Deferred Action for Childhood Arrivals
The Deferred Action for Childhood Arrivals (DACA) was an American immigration policy that allowed some individuals who entered the country as minors, and had either entered or remained in the country illegally, to receive a renewable two-year period of deferred action from deportation and to be eligible for a work permit.
As of 2017, about 800,000 individuals—referred to as Dreamers after the DREAM Act bill—were enrolled in the program created by DACA. The policy was established by the Obama Administration in June 2012 and rescinded by the Trump Administration in September 2017. In November 2014 President Barack Obama announced his intention to expand DACA to cover additional illegal immigrants. But multiple states immediately sued to prevent the expansion, which was ultimately blocked by the courts.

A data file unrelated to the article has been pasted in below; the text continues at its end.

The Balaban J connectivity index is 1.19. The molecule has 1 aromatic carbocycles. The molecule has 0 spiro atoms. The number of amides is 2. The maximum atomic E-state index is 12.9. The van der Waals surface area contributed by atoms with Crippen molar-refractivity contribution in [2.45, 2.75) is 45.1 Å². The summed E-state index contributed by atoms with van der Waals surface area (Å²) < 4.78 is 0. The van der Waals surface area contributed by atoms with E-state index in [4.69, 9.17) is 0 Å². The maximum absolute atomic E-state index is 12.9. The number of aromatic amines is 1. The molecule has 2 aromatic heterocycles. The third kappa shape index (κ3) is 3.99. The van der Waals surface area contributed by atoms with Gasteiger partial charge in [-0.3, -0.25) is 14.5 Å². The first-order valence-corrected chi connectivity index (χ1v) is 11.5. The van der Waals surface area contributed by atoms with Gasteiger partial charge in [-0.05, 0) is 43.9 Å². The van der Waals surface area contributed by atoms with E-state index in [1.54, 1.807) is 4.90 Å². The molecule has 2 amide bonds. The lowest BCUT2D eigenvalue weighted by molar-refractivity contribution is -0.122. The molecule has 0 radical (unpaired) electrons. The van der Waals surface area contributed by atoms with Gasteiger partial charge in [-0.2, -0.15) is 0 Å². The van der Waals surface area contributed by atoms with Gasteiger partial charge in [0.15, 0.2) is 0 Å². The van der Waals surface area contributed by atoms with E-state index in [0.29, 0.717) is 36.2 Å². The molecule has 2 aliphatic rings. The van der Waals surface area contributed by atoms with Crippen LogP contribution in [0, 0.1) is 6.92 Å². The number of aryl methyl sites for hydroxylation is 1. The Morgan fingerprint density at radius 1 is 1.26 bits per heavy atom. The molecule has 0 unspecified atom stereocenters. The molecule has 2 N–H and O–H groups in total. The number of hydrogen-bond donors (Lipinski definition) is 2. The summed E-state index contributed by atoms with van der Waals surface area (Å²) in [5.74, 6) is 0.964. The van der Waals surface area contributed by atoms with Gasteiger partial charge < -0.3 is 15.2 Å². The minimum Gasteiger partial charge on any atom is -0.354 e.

- Duke, Elaine (September 5, 2017). "Memorandum on Rescission Of Deferred Action For Childhood Arrivals (DACA)". United States Department of Homeland Security.